• Polycyclic aromatic hydrocarbons
  • Nitrogen oxides
  • Sulphur oxides
  • Soot

Unfortunately, unlike CO gas, there aren’t residential alarms that are capable of detecting these toxins. Although carbon monoxide exposure can be downright deadly, these secondary contaminants can also have a major impact on both your indoor air quality and your health.

The Lesser Consequences of Having a Yellow Furnace Flame

Even if excess exhaust gases are routed outside when your furnace flame turns yellow, incomplete fuel combustion can affect you in other ways. When your furnace flame is yellow, your furnace has to burn more fuel to produce less heat. This means that your home energy bills will rise even as resident comfort declines. This can lead to both longer heating cycles and more of them. The extra work that your furnace performs can take a serious toll. In fact, it may set the stage for major repair issues and shorten your furnace’s lifespan.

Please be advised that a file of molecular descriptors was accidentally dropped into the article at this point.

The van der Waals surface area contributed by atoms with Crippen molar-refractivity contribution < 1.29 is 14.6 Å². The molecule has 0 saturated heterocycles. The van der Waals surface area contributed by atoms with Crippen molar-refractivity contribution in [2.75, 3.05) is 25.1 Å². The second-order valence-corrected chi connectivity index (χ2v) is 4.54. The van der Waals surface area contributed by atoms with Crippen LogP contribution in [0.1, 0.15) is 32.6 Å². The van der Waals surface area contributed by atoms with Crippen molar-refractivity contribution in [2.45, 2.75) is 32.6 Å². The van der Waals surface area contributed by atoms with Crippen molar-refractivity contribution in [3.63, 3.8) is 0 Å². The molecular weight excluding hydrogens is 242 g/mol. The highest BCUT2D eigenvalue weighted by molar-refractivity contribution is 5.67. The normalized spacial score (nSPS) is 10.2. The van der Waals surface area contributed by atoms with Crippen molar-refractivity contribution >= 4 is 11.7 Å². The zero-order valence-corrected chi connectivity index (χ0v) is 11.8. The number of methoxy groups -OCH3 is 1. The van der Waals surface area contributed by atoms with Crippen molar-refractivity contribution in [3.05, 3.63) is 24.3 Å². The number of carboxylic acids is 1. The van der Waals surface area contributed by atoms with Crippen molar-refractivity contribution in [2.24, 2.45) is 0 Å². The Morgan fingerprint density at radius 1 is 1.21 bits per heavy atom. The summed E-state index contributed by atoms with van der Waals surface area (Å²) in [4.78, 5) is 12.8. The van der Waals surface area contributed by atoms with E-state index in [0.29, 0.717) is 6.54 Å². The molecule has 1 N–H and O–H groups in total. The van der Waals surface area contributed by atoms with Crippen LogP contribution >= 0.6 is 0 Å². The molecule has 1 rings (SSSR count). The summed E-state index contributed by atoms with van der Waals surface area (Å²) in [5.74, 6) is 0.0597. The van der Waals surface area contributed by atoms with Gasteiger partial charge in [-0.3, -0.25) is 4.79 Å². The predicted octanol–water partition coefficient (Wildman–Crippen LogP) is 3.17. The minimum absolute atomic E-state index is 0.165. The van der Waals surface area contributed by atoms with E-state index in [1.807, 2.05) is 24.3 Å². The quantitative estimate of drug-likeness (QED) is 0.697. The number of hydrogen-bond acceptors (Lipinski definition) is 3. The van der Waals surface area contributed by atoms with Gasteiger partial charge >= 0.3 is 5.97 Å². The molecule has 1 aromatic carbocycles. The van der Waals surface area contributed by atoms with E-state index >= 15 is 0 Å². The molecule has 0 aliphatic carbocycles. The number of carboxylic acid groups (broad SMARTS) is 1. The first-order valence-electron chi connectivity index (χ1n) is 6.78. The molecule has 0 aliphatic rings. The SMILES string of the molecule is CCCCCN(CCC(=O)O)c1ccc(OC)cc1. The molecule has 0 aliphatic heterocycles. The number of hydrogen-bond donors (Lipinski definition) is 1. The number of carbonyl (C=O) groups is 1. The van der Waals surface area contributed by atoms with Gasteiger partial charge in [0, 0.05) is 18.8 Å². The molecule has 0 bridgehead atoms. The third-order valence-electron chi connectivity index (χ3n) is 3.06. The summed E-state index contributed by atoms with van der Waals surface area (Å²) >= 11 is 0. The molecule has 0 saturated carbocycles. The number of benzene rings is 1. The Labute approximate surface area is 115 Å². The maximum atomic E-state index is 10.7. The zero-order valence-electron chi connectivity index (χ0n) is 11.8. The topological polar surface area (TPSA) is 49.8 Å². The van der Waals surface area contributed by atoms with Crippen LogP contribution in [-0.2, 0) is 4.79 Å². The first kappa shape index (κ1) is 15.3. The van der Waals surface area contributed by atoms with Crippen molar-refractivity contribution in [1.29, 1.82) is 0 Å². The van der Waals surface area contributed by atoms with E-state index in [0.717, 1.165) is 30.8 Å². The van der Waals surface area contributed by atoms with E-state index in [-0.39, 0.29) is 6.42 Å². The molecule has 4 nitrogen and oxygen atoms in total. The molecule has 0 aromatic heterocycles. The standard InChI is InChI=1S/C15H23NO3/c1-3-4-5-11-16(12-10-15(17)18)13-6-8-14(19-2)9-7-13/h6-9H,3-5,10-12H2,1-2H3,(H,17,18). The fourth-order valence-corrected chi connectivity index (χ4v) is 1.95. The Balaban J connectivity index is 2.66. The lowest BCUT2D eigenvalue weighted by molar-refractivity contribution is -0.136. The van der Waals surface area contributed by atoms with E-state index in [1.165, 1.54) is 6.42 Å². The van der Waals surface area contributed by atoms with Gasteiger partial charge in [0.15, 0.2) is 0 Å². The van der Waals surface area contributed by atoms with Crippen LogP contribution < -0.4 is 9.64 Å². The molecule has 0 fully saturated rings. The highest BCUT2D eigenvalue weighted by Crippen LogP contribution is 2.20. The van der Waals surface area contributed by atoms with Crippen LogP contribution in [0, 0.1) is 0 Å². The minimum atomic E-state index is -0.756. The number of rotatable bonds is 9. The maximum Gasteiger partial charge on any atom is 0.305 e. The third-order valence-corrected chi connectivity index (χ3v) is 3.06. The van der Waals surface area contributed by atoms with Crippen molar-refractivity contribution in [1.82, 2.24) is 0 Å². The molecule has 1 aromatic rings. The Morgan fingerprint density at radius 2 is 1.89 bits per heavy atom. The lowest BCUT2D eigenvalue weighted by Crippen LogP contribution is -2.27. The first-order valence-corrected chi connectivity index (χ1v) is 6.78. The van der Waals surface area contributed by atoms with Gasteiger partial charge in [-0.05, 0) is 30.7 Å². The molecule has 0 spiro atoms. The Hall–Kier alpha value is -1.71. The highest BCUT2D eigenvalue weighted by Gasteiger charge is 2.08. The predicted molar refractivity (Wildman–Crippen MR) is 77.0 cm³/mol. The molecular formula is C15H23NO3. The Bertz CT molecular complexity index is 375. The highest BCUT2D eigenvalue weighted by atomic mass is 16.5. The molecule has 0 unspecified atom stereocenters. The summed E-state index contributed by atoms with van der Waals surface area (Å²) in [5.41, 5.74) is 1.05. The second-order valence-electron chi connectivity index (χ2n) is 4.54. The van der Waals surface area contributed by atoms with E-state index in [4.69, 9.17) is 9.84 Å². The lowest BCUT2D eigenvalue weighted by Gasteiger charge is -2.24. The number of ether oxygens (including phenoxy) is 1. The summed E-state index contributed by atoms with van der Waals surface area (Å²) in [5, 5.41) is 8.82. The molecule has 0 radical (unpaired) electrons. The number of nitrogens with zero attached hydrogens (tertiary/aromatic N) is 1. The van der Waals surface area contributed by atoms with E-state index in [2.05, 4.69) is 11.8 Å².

Other Signs That Your Furnace Isn’t Burning Fuel Properly

If your furnace keeps triggering your CO alarms, you should turn your heating system off and have it professionally inspected before using it again. It’s also a good idea to exit the building until you know for certain that your home is clear of this toxic gas. Carbon monoxide is both colorless and odorless. There’s no way to detect it apart from having CO alarms installed and keeping their batteries charged. Thus, if you have a gas-fired furnace in your home, regularly checking and maintaining your CO alarms is absolutely essential. Incomplete fuel combustion can happen at any time.